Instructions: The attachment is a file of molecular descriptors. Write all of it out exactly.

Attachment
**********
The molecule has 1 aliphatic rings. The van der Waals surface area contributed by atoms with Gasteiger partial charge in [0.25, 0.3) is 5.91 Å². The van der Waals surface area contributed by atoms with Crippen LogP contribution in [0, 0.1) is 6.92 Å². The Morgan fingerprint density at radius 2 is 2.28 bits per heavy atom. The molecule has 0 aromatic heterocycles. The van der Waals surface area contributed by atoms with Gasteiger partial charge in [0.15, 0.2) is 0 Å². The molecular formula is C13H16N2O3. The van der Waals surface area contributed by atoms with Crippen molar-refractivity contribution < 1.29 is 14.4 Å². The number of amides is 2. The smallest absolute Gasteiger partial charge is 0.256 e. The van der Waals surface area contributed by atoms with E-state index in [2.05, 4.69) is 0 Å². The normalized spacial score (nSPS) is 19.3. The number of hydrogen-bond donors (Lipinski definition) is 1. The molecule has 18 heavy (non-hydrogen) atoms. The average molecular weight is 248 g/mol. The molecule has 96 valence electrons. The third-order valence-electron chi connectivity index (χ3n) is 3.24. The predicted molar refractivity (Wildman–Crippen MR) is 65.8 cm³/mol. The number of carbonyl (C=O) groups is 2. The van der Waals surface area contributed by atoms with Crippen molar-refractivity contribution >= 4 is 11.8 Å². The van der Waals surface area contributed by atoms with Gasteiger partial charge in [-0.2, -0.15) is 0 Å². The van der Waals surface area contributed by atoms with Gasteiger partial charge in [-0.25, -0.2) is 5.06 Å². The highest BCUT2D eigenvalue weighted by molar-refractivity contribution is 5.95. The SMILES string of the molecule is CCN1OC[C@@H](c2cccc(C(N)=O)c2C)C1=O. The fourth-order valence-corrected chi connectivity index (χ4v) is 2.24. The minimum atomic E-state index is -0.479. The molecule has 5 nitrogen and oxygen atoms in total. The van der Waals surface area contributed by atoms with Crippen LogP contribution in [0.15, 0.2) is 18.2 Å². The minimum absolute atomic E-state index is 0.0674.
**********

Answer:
The molecule has 1 aliphatic rings. The van der Waals surface area contributed by atoms with Gasteiger partial charge in [0.25, 0.3) is 5.91 Å². The van der Waals surface area contributed by atoms with Crippen LogP contribution in [0, 0.1) is 6.92 Å². The Morgan fingerprint density at radius 2 is 2.28 bits per heavy atom. The molecule has 0 aromatic heterocycles. The van der Waals surface area contributed by atoms with Gasteiger partial charge in [0.15, 0.2) is 0 Å². The molecular formula is C13H16N2O3. The van der Waals surface area contributed by atoms with Crippen molar-refractivity contribution < 1.29 is 14.4 Å². The number of amides is 2. The smallest absolute Gasteiger partial charge is 0.256 e. The van der Waals surface area contributed by atoms with E-state index in [2.05, 4.69) is 0 Å². The normalized spacial score (nSPS) is 19.3. The number of hydrogen-bond donors (Lipinski definition) is 1. The molecule has 18 heavy (non-hydrogen) atoms. The average molecular weight is 248 g/mol. The molecule has 96 valence electrons. The third-order valence-electron chi connectivity index (χ3n) is 3.24. The predicted molar refractivity (Wildman–Crippen MR) is 65.8 cm³/mol. The number of carbonyl (C=O) groups is 2. The van der Waals surface area contributed by atoms with Crippen molar-refractivity contribution >= 4 is 11.8 Å². The van der Waals surface area contributed by atoms with Gasteiger partial charge in [-0.2, -0.15) is 0 Å². The van der Waals surface area contributed by atoms with Gasteiger partial charge in [-0.25, -0.2) is 5.06 Å². The highest BCUT2D eigenvalue weighted by molar-refractivity contribution is 5.95. The SMILES string of the molecule is CCN1OC[C@@H](c2cccc(C(N)=O)c2C)C1=O. The fourth-order valence-corrected chi connectivity index (χ4v) is 2.24. The minimum atomic E-state index is -0.479. The molecule has 5 nitrogen and oxygen atoms in total. The van der Waals surface area contributed by atoms with Crippen LogP contribution in [0.15, 0.2) is 18.2 Å². The minimum absolute atomic E-state index is 0.0674.